Little the US has done in its War on Terror has sparked so much outrage among Americans as photographs of US troops torturing and sexually abusing Iraqis in Saddam Hussein’s infamous torture and rape rooms at Abu Ghraib.
Back at the beginning, most Americans proudly waved the flag when President Bush vowed revenge for the 9/11 attacks. Crowds at football games exulted when the announcement came over stadium speakers that US bombs had begun falling on people in Afghanistan.
Likewise, most Americans did not seem outraged when:
.The US war against Afghanistan killed and injured thousands of innocent Afghanis.
.Captives were beaten to death at US prison camps in Afghanistan, apparently during interrogation.
.The US sent some Afghanistan war prisoners to Syria, Jordan and Egypt, so that the men could be tortured.
.Military strategy led the US to embrace Central Asian countries such as Uzbekistan and Kyrgyzstan, regimes that torture and kill their own citizens.
.US troops shipped hundreds of Afghanistan war captives, in chains, to Guantanamo Bay, to place them beyond protection of US law. US leaders rejected that these men should be afforded Geneva Convention rights.
.US forces steamrollered into Iraq, despite that the rest of the world did not think Iraq was a threat, and despite the fact that UN weapons inspectors had found not a single weapon of mass destruction.
.The Bush Administration vowed to “shock and awe” Iraqis with a massive aerial bombardment. A Pentagon official gloated, “There will be no safe place in Baghdad.” (Baghdad is a city, not a military target.)
.US troops started acting as occupiers, not liberators, conducting repressive operations with names such as “Iron Hammer,” and kicking down families’ doors in the middle of the night, hooding Iraqi men and boys and removing them to prison camps, where thousands still languish.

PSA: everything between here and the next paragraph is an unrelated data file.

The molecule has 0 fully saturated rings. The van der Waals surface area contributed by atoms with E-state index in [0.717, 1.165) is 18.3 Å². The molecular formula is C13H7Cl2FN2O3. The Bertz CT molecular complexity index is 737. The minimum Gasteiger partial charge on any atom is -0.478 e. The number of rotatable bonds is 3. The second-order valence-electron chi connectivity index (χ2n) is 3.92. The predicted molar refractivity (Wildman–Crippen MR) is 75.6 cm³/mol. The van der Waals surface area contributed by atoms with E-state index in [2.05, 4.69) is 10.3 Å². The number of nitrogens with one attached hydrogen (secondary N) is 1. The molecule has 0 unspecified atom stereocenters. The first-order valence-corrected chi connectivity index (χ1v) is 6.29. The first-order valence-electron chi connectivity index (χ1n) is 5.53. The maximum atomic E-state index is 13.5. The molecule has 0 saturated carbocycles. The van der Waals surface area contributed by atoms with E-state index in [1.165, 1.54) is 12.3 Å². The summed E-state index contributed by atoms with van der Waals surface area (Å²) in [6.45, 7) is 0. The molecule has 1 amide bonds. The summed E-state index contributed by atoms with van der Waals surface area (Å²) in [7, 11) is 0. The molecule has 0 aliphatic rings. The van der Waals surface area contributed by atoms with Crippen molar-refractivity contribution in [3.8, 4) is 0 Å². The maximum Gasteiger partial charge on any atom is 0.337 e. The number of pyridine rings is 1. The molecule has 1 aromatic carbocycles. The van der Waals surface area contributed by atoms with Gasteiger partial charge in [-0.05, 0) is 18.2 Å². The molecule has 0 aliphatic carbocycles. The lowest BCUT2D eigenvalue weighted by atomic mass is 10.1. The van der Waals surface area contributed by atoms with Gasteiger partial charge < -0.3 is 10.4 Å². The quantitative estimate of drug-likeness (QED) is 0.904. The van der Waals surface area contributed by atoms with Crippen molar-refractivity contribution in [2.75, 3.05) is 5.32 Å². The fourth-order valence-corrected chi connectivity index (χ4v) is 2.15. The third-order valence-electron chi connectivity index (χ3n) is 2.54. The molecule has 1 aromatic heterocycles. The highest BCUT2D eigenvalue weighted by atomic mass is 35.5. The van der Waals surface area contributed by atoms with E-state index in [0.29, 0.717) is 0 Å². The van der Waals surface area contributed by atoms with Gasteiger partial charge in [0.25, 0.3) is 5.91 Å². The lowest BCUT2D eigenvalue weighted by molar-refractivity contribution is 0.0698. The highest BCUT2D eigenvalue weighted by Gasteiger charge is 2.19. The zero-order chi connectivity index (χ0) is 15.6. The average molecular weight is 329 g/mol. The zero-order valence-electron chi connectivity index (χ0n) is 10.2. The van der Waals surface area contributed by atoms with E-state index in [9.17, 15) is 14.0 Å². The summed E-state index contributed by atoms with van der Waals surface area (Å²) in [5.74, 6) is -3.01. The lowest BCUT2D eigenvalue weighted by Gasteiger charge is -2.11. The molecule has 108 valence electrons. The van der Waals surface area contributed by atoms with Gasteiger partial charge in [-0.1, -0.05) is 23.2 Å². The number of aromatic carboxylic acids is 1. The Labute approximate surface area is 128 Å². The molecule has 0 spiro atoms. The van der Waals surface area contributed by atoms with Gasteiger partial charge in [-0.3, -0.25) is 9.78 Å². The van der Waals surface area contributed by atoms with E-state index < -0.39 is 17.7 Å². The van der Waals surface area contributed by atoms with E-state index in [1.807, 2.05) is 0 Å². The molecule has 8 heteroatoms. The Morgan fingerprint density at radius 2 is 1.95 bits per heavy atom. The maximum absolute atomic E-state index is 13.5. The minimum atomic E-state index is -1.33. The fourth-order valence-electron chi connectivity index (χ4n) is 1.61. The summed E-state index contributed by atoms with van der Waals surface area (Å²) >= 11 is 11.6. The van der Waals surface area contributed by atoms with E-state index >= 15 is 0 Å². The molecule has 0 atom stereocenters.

.US forces have killed at least 10,000 Iraqis and injured and maimed thousands more, many of them civilians.
.US officials do not even to bother to count how many Iraqis or Afghanis they kill.
Are Americans outraged because the torture at Abu Ghraib brings all these brutal and dehumanizing acts to a tipping point, toward compassion?
A closer look shows that the outrage takes two forms, both based on flawed notions. Both reveal ugly truths.
The first is, “How can America do this?” Such outrage comes from the self-congratulatory fantasy taught by our government, schools, the History Channel and our news media that the US is “better” than other nations, that Americans are “better” than other people.
We’ve claimed to be a master race, with a manifest destiny to shape and control the rest of the world. The better we think we are, the more rules we believe we can break.
Yet we’re proving just as susceptible as any other people to fear, equally compliant to a government’s propaganda to support war and torture.
The second form of outrage is, “How can America do this? Torturing people and letting the photos slip out dooms our war effort by hardening Arab hearts and minds against us!” Such outrage is based on the flawed notion that the war is good, that violence — our violence — can win people’s hearts and minds. Reality and human nature say otherwise: If you kill me, I can’t vote for you. If you kill my kids, I won’t vote for you.
These notions inform the outrage expressed by President Bush and other politicians who led us into war. They need a “clean” American victory if they want to keep their jobs. Their outrage most likely does not come from new-found compassion for Iraqis.
Senator James Inhofe, however, is both brutal and honest. He said he and many others are imore outraged by the outrage at the treatment than we are by the treatmenti of the prisoners. On this view, talking about the torture, or having compassion for the victims, is a graver crime than the torture. Free speech and compassion impede war.
The belief that America and American wars are God’s gift to the world is naive. So is the belief that we can have a war without torture by both sides.
As a nation, Americans wanted war and shouted down anyone who disagreed. If we don’t like the picture of ourselves from Abu Ghraib, then we should not like the war.
BRIAN J. FOLEY is a professor at Touro College Law Center in Huntington, NY. He can be reached at BrianF@tourolaw.edu